Last week the US National Security Agency (NSA) was forced to admit it has been conducting covert collection of information on both US citizens and foreigners since 2007. This came out after news reports revealed the existence of a program called Prism, which reportedly enabled the NSA to access information from service providers and telecommunication companies like Google, Facebook, Yahoo and Verizon. Edward former NSA employee, admitted that he leaked information about Prism to media sources after he realized its implications on civil liberties.
Prism, also known officially as US-984XN, enables surveillance on Internet and phone records such as email, video, photos and voice over IP conversations of people residing outside the United States, or US citizens having communications with foreigners. The program also enables not only metadata recording of login notifications and social networking details but also access to content such as file transfers as well. It was even reported to give the NSA access to daily logs from telecommunications companies of customer telephone calls.
Despite the attempt of the US government to downplay the implications of this program, the expose struck a chord with many civil libertarians especially with regard to Prism’s implications on the right to privacy. The US government denies that it is listening in on its citizens’ phone conversations and instead stresses the program’s importance on its anti-terror capabilities.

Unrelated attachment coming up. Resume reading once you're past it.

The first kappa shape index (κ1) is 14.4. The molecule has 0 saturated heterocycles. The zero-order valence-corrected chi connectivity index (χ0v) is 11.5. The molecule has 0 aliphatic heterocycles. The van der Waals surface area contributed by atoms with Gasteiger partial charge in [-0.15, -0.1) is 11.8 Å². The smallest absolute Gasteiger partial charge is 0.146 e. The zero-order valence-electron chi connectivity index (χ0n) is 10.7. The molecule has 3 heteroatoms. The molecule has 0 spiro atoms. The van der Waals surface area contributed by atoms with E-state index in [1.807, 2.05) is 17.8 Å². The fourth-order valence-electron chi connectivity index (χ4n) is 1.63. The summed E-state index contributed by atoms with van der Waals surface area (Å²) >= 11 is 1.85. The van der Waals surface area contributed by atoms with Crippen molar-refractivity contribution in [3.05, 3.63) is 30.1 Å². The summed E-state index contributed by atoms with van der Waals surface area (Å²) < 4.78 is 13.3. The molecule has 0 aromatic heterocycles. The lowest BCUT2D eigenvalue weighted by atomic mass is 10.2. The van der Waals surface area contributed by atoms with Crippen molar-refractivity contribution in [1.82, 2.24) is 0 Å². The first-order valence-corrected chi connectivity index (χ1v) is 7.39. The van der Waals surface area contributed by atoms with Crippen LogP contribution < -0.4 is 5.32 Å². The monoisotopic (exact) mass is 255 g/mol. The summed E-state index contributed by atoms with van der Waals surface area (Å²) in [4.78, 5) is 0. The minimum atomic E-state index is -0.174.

The implications of obtaining even metadata such as what numbers you call, when you called these numbers and the location when you made these calls would already give a lot of information about your movement and real-life social networks. Add to these your Internet activities such as your email connections, the files that you’ve sent, your virtual calls, your texts and Facebook friends and then a fairly good profile of you can be generated.
If these points seem familiar to some, it is because these are the same arguments that information technology experts raised against the Cybercrime law that is now being questioned in the Philippine Supreme Court. Aside from the provisions penalizing online libel, the Cybercrime law allows the real-time collection of traffic data that is very similar to the functions of the NSA Prism program.
The Cybercrime Prevention Act, or RA 10175, effectively allows for the warrantless surveillance on users of computer systems. Much like Prism, government agencies will be allowed access to Internet and phone records as well as its content. The said measure was signed into law last year by President Benigno Aquino 3rd. The law’s constitutionality was later questioned before the High Court and is still currently being deliberated by the justices.
In its intent “to effectively prevent and combat offenses by facilitating their detection, investigation and prosecution at both the domestic and international levels, and by providing arrangements for fast and reliable international cooperation,” specifically on cybercrime, the Cybercrime law assumes that government can intrude to our persons and activities through the virtual world.
Under this law, the DOJ is being allowed to issue an order to restrict or block access to computer data that was found to be prima facie evidence to violations of the act. This so-called takedown provision does not even require probable cause and takes away safeguards enshrined in our bill of rights.
Programs like Prism and the Cybercrime law are attempts to erode civil liberties not only in the virtual world but also on our real off-line life. Edward Snowden and other whistle blowers should be hailed for what they did for exposing these threats. Even then, we should all be concerned and actively resist these attempts to further entrench Big Brother in our midst.